Record Shop

The Resonance of Record Shops

As soon as I pushed open the doors of Academy Records Annex in Brooklyn, it was the first time time since being in New York that I recognized the feeling of nostalgia and felt at home. Never in my life had I been in this building, and I was 3,000 miles from home, but this place – the overflowing bins of records, the posters with once vibrant colors now fading, and the seemingly unorganized CD stacks – was all too familiar. The store gave me an overwhelming sense of comfort in a city I was trying to know quickly.

I familiarized myself with the layout of the store. Rock ‘A-Z’ on the right column of records. Disco ‘A-Z’, soundtracks, and international music flooded the middle sections. I walked the aisles in a way similar to the universally recognized museum stroll, slowly putting one foot in front of the other, shifting weight to and from each leg at an easy, unhurried pace. I walked up and down the isles, recalling what music I had wanted to own – the music I needed to buy that day in Brooklyn.

When I was 14, my mom was sick and tired of my asking to be driven to our record stores. “You just went last week,” she’d say. “Those records are expensive,” she’d argue. I continued to roll my eyes but as the span between trips to my safe haven lengthened, it only enhanced and encouraged my obsession with music. This obsession defined my middle school experience and early years of high school. The songs and bands I listened to completely enveloped my life – I lived for Patti Smith’s exuberant poetry, St. Vincent’s zany guitar riffs, and Florence Welch’s graceful belting. I don’t know why I was drawn to music, but I knew that it was an obsession so intense that it could only healthily exist at that age.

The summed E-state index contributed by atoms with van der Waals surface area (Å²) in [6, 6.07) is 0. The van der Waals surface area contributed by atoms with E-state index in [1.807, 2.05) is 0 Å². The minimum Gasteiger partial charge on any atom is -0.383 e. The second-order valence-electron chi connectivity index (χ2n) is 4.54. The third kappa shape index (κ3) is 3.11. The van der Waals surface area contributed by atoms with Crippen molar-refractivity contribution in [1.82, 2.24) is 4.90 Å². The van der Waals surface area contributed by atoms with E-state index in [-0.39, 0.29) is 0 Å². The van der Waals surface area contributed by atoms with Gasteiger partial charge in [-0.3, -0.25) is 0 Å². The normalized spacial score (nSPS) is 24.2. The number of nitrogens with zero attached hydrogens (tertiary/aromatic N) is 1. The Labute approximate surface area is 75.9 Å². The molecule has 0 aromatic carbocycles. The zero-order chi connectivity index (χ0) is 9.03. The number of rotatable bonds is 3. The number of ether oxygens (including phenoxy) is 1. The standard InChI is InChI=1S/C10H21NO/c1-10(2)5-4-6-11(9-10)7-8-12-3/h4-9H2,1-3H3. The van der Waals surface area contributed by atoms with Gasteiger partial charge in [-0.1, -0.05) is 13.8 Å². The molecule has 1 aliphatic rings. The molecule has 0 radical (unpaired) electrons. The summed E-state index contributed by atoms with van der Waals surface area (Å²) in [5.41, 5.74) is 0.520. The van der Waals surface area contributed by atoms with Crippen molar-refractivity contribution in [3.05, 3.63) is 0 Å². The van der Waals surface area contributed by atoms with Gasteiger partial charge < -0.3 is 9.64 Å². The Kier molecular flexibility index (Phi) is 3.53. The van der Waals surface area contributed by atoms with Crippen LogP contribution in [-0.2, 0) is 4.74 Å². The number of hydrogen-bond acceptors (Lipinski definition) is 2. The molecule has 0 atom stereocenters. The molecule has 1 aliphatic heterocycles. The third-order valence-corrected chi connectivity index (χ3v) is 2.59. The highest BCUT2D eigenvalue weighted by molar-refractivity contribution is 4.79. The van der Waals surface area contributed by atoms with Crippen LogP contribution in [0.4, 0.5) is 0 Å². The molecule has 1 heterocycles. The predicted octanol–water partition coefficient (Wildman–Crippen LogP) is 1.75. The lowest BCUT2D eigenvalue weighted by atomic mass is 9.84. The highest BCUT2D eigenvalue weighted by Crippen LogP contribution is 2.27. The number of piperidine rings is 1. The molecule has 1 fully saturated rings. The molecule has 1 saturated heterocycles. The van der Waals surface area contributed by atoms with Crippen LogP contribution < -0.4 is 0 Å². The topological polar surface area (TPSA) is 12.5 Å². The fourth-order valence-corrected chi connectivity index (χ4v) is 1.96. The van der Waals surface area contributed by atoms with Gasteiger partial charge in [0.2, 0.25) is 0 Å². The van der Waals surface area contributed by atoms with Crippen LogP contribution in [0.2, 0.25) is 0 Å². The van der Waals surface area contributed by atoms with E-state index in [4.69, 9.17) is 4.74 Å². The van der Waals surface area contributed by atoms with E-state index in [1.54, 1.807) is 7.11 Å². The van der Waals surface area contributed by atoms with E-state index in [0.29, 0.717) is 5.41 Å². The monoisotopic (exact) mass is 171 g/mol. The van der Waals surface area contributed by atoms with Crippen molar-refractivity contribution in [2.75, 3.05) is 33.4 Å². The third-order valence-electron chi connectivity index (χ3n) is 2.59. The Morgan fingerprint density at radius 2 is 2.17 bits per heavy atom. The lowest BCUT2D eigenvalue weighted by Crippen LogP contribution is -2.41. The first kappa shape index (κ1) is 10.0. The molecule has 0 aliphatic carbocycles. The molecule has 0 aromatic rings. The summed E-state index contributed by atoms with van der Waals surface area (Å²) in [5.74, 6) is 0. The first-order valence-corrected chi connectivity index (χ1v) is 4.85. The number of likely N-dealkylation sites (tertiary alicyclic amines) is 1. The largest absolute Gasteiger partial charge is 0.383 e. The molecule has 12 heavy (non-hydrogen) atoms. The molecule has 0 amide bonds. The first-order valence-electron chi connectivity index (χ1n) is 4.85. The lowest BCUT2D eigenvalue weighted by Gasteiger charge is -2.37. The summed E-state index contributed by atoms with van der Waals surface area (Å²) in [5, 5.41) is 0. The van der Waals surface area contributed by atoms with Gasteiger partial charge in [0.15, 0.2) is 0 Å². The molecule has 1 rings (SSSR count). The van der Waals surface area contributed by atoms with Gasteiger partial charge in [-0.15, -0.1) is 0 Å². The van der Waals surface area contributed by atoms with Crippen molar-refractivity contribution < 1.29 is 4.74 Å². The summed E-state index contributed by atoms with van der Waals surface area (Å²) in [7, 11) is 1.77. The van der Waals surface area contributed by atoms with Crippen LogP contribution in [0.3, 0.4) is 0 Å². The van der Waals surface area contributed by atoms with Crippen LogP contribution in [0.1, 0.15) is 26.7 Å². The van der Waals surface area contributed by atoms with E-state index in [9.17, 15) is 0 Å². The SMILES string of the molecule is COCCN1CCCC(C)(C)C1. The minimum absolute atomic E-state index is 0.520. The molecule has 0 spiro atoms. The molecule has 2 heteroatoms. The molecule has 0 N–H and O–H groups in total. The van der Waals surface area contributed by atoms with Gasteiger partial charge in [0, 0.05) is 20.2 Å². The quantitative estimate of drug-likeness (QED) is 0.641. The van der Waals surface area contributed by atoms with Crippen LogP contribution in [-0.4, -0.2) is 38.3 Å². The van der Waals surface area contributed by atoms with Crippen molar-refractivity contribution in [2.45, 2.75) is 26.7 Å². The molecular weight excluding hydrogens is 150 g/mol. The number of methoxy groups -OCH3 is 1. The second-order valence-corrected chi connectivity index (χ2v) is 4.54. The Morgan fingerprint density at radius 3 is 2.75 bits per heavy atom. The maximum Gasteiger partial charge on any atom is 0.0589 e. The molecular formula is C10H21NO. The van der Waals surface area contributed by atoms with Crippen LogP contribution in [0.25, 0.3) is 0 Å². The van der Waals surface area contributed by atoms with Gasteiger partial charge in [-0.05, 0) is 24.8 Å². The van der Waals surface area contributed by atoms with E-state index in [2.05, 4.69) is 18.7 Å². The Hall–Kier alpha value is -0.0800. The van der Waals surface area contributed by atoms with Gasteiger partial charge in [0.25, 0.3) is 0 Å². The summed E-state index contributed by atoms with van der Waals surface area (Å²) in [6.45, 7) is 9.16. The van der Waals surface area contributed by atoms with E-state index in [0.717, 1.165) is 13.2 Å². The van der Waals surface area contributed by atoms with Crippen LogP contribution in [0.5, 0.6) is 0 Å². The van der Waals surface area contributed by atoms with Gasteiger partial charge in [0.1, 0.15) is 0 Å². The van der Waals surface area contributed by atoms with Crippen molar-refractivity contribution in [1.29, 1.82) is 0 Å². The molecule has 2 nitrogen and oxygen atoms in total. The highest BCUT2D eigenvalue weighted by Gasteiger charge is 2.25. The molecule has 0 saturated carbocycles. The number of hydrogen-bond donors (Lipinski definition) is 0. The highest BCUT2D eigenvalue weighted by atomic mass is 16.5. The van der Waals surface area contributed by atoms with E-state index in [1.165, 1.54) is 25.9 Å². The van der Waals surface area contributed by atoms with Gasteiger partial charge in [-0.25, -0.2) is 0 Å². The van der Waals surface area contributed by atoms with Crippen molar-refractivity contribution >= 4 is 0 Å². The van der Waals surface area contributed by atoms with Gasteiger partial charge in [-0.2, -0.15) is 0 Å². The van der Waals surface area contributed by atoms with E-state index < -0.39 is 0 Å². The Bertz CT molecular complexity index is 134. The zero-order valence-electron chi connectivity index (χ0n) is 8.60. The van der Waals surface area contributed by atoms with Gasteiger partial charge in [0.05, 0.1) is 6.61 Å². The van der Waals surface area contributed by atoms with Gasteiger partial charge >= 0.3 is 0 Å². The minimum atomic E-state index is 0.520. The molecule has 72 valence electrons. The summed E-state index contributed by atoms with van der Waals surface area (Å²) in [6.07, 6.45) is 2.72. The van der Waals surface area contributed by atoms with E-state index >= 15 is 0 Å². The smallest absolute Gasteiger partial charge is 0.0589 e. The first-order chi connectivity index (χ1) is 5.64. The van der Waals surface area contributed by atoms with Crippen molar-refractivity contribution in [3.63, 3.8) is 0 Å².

Allyson Roche
Allyson Roche at 14 in her bedroom (Image: Francesca Cavallo Phelps)

So, I found myself wanting to be surrounded by this world. As I scoured through every record store in Los Angeles, I fell into a new method to decompress from the traditional and required chaos of middle and high school. Record stores became my second home. It wasn’t one store in particular that comforted me, but instead, any and every store that I wistfully waltzed into.

After visiting Brooklyn’s Academy Records Annex and flipping through bins while staring at the inviting yellow walls, I decided to visit another record store much different than this one. I exited with my friends, and we walked past charmingly rustic businesses and apartments. We’d smell coffee at every corner, and I often would recognize the indie songs that leaked from the cafes and flowed through the sidewalks of Brooklyn. I came across a high-end store that seemed to be busy with young people. On the side exterior of the brick building, there was a faded sign that barely could be read. But the discolored remains looked to be was all that was left of a family business that came before.